I simply moved this to my dropbox folder and then created a symbolic link from the moved folder and then moved this link back to ..application support

      So when Billings is launched it looks for the billings folder in application support and sees a fake billings folder that actually points to the correct billings folder in the dropbox.

      * Creating an alias won’t do the same thing as a symbolic link. To understand how to create a symbolic link go to

      ** I have actually gone one step further and created an encrypted disk image with my billings folder contained in it just for extra security! I of course need to mount this image before I use billings.

      Hope this helps.

    • Important to note that it appears that Billings only edits the data file when it is closed, as opposed to Things, which edits the data file on the fly. This means if you leave Billings open on your laptop, then load it on your desktop, the data will probably get out of sync (and most likely fubarred).

    • Thorsten Knatz

      Obviously I am too stupid to create a symbolic link.
      How do I create one for my Billings database in the Dropbox folder that will link back to the Libary?

    • WillPtwo

      Will, i Just purchased Bento and it cannot see my address book or calender because I am on an exchange server. Bento Support says it is not supported and only sees local databases. Do you have an idea as to how it could find my addressbook and ical? Thanks.

  4. Manuel Aguilar Hendrickson

    I just tried it with Mellel, and it also seems to notice it’s an alias and no the original folder. Any workaround?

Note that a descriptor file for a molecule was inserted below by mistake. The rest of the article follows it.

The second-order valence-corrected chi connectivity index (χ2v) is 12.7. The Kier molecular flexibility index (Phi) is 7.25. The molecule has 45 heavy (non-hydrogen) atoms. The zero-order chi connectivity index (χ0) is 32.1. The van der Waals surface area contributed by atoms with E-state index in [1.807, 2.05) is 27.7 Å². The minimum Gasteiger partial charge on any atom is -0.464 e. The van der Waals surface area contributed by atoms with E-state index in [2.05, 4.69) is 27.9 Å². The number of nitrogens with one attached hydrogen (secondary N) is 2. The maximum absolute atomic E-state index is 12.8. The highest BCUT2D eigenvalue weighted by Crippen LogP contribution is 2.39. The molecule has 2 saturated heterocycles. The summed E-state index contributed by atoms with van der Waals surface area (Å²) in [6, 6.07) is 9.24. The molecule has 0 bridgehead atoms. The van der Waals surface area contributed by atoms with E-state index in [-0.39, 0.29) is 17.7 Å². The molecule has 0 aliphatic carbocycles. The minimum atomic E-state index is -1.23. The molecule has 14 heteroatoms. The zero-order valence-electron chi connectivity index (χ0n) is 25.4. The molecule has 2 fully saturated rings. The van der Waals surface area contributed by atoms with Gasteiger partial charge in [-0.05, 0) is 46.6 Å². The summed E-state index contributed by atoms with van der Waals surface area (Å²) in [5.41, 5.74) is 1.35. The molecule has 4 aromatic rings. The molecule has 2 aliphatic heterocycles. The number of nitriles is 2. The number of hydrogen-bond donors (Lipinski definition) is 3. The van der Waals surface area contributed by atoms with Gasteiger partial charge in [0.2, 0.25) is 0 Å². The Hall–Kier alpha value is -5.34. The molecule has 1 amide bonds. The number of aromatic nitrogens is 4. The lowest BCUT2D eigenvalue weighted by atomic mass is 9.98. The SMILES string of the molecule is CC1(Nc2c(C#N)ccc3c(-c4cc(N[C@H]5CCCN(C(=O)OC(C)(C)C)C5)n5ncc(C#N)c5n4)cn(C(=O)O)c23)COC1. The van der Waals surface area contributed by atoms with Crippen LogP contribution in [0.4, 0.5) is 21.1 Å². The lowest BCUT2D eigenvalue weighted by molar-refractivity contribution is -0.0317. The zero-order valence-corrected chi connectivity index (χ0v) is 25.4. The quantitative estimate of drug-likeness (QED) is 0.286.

5. Lucubrato

    I tried this for Bento, but couldn’t get it to work. It just hung when trying to load up the database file.

    I know the makers of Bento discuss in detail how the location of the database can’t be moved — part of their stated aim of making it a one-user and one-machine product. I’m not surprised I couldn’t get it working — I suspect that is part of the design. (If we could get around it this easily, I imagine a whole lot of people wouldn’t consider ponying-up for File Maker Pro!)

  6. Marius_Th

    & @doog, dropbox als has versioning, in the webinterface, click on the right side of a file (at the little down arrow) for a menu to pop up, choose to top most item called ‘revisions’.

  7. Marius_Th

    @htiawe: Foxmarks also syncs user passwords, but 1Password libraries are very syncable using dropbox, using the 1Password ‘AgileKeychain’ format and moving that to your dropbox.

  8. Re: Dropbox and SugarSync, I have tried both, and both work well. Of course, Dropbox is free for up to 2 GB, while SugarSync does not have a free plan. But I honestly prefer Dropbox, for the following reasons: